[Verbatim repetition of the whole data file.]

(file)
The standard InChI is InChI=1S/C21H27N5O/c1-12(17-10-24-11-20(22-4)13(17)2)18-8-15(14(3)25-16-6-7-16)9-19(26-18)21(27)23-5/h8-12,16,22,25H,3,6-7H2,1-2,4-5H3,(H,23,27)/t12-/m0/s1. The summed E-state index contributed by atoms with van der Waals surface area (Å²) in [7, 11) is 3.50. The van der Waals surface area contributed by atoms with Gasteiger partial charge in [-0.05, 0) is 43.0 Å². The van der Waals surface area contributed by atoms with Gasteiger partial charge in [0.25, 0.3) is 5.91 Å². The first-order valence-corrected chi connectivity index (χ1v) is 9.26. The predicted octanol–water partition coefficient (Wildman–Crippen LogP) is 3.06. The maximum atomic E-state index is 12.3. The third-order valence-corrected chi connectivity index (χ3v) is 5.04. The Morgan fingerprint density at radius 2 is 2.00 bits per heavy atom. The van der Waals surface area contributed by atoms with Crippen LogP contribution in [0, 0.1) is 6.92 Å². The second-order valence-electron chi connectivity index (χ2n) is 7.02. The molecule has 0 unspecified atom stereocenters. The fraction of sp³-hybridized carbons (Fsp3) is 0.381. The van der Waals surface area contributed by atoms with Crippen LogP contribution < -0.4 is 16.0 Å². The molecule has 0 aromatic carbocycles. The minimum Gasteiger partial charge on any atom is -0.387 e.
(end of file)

The standard InChI is InChI=1S/C21H27N5O/c1-12(17-10-24-11-20(22-4)13(17)2)18-8-15(14(3)25-16-6-7-16)9-19(26-18)21(27)23-5/h8-12,16,22,25H,3,6-7H2,1-2,4-5H3,(H,23,27)/t12-/m0/s1. The summed E-state index contributed by atoms with van der Waals surface area (Å²) in [7, 11) is 3.50. The van der Waals surface area contributed by atoms with Gasteiger partial charge in [-0.05, 0) is 43.0 Å². The van der Waals surface area contributed by atoms with Gasteiger partial charge in [0.25, 0.3) is 5.91 Å². The first-order valence-corrected chi connectivity index (χ1v) is 9.26. The predicted octanol–water partition coefficient (Wildman–Crippen LogP) is 3.06. The maximum atomic E-state index is 12.3. The third-order valence-corrected chi connectivity index (χ3v) is 5.04. The Morgan fingerprint density at radius 2 is 2.00 bits per heavy atom. The van der Waals surface area contributed by atoms with Crippen LogP contribution in [0, 0.1) is 6.92 Å². The second-order valence-electron chi connectivity index (χ2n) is 7.02. The molecule has 0 unspecified atom stereocenters. The fraction of sp³-hybridized carbons (Fsp3) is 0.381. The van der Waals surface area contributed by atoms with Crippen LogP contribution < -0.4 is 16.0 Å². The molecule has 0 aromatic carbocycles. The minimum Gasteiger partial charge on any atom is -0.387 e.